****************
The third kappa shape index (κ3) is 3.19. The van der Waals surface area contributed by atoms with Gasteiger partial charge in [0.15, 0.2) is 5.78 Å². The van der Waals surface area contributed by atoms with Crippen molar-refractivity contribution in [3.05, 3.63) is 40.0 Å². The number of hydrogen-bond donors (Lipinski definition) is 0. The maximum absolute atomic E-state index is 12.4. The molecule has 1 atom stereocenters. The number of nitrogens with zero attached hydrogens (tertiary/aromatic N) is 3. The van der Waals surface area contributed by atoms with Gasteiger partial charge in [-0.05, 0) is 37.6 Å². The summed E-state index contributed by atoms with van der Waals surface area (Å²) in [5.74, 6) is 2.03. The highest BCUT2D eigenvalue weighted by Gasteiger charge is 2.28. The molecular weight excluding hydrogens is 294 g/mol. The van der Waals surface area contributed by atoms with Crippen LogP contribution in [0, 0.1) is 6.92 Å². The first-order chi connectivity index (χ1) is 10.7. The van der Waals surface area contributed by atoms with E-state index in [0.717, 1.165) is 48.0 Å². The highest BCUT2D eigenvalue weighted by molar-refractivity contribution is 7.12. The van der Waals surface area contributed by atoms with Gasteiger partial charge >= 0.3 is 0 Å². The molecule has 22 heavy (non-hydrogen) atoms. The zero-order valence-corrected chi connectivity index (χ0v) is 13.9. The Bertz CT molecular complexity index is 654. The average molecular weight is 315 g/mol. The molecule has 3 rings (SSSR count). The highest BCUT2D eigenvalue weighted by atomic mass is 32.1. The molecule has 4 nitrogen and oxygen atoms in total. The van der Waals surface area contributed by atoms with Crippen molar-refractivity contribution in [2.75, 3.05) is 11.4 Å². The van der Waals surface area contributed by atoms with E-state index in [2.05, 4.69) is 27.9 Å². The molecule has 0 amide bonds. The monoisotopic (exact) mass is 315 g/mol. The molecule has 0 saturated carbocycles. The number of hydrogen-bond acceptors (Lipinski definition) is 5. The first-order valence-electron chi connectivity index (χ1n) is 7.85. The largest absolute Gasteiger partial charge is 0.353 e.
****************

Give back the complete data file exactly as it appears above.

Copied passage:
The third kappa shape index (κ3) is 3.19. The van der Waals surface area contributed by atoms with Gasteiger partial charge in [0.15, 0.2) is 5.78 Å². The van der Waals surface area contributed by atoms with Crippen molar-refractivity contribution in [3.05, 3.63) is 40.0 Å². The number of hydrogen-bond donors (Lipinski definition) is 0. The maximum absolute atomic E-state index is 12.4. The molecule has 1 atom stereocenters. The number of nitrogens with zero attached hydrogens (tertiary/aromatic N) is 3. The van der Waals surface area contributed by atoms with Gasteiger partial charge in [-0.05, 0) is 37.6 Å². The summed E-state index contributed by atoms with van der Waals surface area (Å²) in [5.74, 6) is 2.03. The highest BCUT2D eigenvalue weighted by Gasteiger charge is 2.28. The molecular weight excluding hydrogens is 294 g/mol. The van der Waals surface area contributed by atoms with Crippen LogP contribution in [0, 0.1) is 6.92 Å². The first-order chi connectivity index (χ1) is 10.7. The van der Waals surface area contributed by atoms with E-state index in [0.717, 1.165) is 48.0 Å². The highest BCUT2D eigenvalue weighted by molar-refractivity contribution is 7.12. The van der Waals surface area contributed by atoms with Gasteiger partial charge >= 0.3 is 0 Å². The molecule has 22 heavy (non-hydrogen) atoms. The zero-order valence-corrected chi connectivity index (χ0v) is 13.9. The Bertz CT molecular complexity index is 654. The average molecular weight is 315 g/mol. The molecule has 3 rings (SSSR count). The highest BCUT2D eigenvalue weighted by atomic mass is 32.1. The molecule has 4 nitrogen and oxygen atoms in total. The van der Waals surface area contributed by atoms with Crippen molar-refractivity contribution in [2.75, 3.05) is 11.4 Å². The van der Waals surface area contributed by atoms with E-state index in [2.05, 4.69) is 27.9 Å². The molecule has 0 amide bonds. The monoisotopic (exact) mass is 315 g/mol. The molecule has 0 saturated carbocycles. The number of hydrogen-bond acceptors (Lipinski definition) is 5. The first-order valence-electron chi connectivity index (χ1n) is 7.85. The largest absolute Gasteiger partial charge is 0.353 e.